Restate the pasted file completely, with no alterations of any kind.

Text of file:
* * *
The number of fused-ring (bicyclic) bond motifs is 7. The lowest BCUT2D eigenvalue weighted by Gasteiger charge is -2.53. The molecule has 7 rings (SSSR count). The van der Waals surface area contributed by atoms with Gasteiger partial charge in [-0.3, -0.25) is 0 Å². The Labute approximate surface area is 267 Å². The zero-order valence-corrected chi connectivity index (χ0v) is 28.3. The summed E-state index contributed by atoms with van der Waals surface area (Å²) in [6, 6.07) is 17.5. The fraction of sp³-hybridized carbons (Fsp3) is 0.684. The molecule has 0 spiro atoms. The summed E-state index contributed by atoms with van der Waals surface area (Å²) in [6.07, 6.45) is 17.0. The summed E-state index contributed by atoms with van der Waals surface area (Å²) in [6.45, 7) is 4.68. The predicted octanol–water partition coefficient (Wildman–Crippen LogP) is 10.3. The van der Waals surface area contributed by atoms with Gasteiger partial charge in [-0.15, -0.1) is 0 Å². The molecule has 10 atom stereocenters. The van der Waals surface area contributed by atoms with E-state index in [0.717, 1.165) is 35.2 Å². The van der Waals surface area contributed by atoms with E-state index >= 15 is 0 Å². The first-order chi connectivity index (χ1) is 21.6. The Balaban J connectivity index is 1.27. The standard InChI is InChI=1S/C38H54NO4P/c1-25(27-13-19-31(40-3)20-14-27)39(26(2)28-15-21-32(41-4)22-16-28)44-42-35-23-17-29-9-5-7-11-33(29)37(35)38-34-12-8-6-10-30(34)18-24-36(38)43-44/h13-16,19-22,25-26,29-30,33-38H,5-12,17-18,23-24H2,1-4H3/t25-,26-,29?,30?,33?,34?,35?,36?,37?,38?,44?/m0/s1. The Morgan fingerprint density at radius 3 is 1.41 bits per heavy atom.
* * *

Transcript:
The number of fused-ring (bicyclic) bond motifs is 7. The lowest BCUT2D eigenvalue weighted by Gasteiger charge is -2.53. The molecule has 7 rings (SSSR count). The van der Waals surface area contributed by atoms with Gasteiger partial charge in [-0.3, -0.25) is 0 Å². The Labute approximate surface area is 267 Å². The zero-order valence-corrected chi connectivity index (χ0v) is 28.3. The summed E-state index contributed by atoms with van der Waals surface area (Å²) in [6, 6.07) is 17.5. The fraction of sp³-hybridized carbons (Fsp3) is 0.684. The molecule has 0 spiro atoms. The summed E-state index contributed by atoms with van der Waals surface area (Å²) in [6.07, 6.45) is 17.0. The summed E-state index contributed by atoms with van der Waals surface area (Å²) in [6.45, 7) is 4.68. The predicted octanol–water partition coefficient (Wildman–Crippen LogP) is 10.3. The van der Waals surface area contributed by atoms with Gasteiger partial charge in [-0.15, -0.1) is 0 Å². The molecule has 10 atom stereocenters. The van der Waals surface area contributed by atoms with E-state index in [0.717, 1.165) is 35.2 Å². The van der Waals surface area contributed by atoms with E-state index >= 15 is 0 Å². The first-order chi connectivity index (χ1) is 21.6. The Balaban J connectivity index is 1.27. The standard InChI is InChI=1S/C38H54NO4P/c1-25(27-13-19-31(40-3)20-14-27)39(26(2)28-15-21-32(41-4)22-16-28)44-42-35-23-17-29-9-5-7-11-33(29)37(35)38-34-12-8-6-10-30(34)18-24-36(38)43-44/h13-16,19-22,25-26,29-30,33-38H,5-12,17-18,23-24H2,1-4H3/t25-,26-,29?,30?,33?,34?,35?,36?,37?,38?,44?/m0/s1. The Morgan fingerprint density at radius 3 is 1.41 bits per heavy atom.